I wasn’t going to blog about the current Australian Federal election. After all, enough other people will spill oceans of ink on it, and I have a decent enough contempt for my own opinions not to waste people’s time shoving them down their throats. My only credentials to comment, after all, are being moderately bright and reading the Shepparton News and The Australian fairly regularly, and hearing the odd bit of radio and TV news.

However, I had one or two little insights on some of the parties and thought I’d throw them out there, one week into the campaign, for whatever they’re worth.

1. Australian Labor Party and Liberal Party of Australia/National Party of Australia

The ALP and the Liberal/National coalition are the main contending parties, but they’re so similar in policy that it takes a degree of imagination to identify real differences. Suffice it to say that one is ever-so-slightly to the left, and the other is ever-so-slightly to the right. To steal a line from P.J. O’Rourke, to support their campaigns requires one to jump on the blandwagon.

Currently, the battleground issues seem to be these –

(a) On asylum seeker policy, the ALP would direct all unauthorised boat arrivals to Papua New Guinea. The coalition would try and tow them out of Australian waters. I think it’s safe to say nobody much expects either policy to achieve anything over the long term.

(b) On the building of the National Broadband Network, Labor would connect every house to the grid and the Coalition would connect as far as a ‘node’. I’m not convinced the election will be won or lost on the NBN: my strong impression is that the great mass of voters (a) don’t understand what the NBN is for, (b) don’t see it as particularly relevant to them, and (c) have only heard of it lately in the sense of it being behind schedule and spreading asbestos.

2. The Greens.

Eternally the “party of the future”, the Australian Greens acquired a House of Representatives seat at the last election. Over the last few years they lost their long time leader Bob Brown, replaced by the fairly uncharismatic Senator Milne. Their policies are fairly predictable for a green party. Maybe they’ll keep their House of Reps seat, and maybe they won’t. Maybe they’ll keep their Senators, and maybe they won’t. Despite some fevered imaginings, I don’t think anyone genuinely believes that one day they’ll form a government.

3. Katter’s Australian Party

Like most parties with their leader’s name in the title (think Pauline’s United Australia Party), KAP is essentially one politician’s personal following. The party’s heartland is very much rural and regional Australia and its ideas are an odd compound of libertarianism and pre-World War One economics (in two words: tariffs and autarky).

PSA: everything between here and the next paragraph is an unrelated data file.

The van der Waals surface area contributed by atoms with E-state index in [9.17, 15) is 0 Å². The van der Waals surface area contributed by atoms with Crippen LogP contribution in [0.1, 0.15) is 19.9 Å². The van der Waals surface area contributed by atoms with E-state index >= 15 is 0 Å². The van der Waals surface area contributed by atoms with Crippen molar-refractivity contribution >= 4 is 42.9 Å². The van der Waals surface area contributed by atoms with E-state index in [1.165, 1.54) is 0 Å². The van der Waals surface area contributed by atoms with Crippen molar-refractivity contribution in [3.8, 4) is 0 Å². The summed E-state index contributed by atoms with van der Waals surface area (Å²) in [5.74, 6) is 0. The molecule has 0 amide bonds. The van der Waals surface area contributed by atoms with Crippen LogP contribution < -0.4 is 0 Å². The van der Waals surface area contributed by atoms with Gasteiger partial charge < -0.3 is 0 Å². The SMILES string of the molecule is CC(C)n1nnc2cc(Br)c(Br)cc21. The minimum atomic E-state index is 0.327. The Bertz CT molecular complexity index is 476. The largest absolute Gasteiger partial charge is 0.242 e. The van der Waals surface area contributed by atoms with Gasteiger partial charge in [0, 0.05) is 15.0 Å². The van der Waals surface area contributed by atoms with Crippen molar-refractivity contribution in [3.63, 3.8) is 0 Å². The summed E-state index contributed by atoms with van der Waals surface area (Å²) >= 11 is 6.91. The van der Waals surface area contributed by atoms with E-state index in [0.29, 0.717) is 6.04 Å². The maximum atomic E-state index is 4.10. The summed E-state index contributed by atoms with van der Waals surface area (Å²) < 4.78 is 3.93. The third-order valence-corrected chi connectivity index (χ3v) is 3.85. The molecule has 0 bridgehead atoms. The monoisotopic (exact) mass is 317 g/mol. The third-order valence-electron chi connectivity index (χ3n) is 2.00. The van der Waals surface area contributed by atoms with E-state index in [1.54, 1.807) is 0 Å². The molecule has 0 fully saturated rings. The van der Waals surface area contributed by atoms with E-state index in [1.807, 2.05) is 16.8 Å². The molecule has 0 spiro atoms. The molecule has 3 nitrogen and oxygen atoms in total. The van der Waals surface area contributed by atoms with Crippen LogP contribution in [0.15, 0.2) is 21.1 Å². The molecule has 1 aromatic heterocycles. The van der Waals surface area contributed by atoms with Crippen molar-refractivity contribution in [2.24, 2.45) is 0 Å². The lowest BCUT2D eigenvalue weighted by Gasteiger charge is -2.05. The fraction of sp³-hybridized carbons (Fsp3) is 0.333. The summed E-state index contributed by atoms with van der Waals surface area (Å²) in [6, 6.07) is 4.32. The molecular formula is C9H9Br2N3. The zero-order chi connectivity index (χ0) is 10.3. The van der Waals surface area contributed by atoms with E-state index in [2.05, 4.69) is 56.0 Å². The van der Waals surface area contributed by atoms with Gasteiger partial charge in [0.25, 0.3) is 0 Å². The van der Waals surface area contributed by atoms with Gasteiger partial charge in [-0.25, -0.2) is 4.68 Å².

My personal fear is that if this party gets significant publicity in the campaign, the attention will be a poisoned challice for rural Australia. At a time when country areas are being depopulated for the city (1), when rural jobs can’t be filled for want of candidates (2), and when urbanites everywhere are tending to look down on country dwellers as ignorant yokels, the countryside surely needs to show its reasonable, sophisticated and creative side. What it has here is a party whose candidates seem to be preoccupied with sexual morality (3) and whose policy goals include the right to boil a billy without a permit. For obvious reasons, this does not fill me with hope.

4. Palmer United Party

Founded this year by a prominent businessman, this party carries the odour of a Donald Trump-style publicity stunt. It has done little so far to make its policies known aside from putting them up on its website (which, in our information-saturated world, is the equivalent of talking in a locked room). I have literally no idea what the party thinks on any given issue and can’t see a lot of point finding out, given that only its founder seems to think it likely to win any seats. So far their biggest contribution to the campaign is trying to attract volunteers with a party involving models and sex. I am unable to comment in non-defamatory terms.

The campaign rolls on…


(1) See Chris McLennan, ‘No longer a barrel of fun at Lalbert’, Weekly Times, 18 July 2012, p. 12; idem, ‘Wedge of Darkness’, Weekly Times, 1 August 2012, p. 8; Bernard Salt, ‘How Warren lost its youth’, The Australian, 15 February 2013

(2) Chris McLennan, ‘A farm by any other moniker’, Weekly Times, 30 May 2012, p. 17; idem, ‘Search for Ag future’, Weekly Times, 1 August 2012, p. 10.

(3) ‘Katters party gets into strife’, Shepparton News, 25 January 2013, p.53; Marty Silk, ‘Katter party is ‘homophobic’: member’, Brisbane Times, 13 February 2013.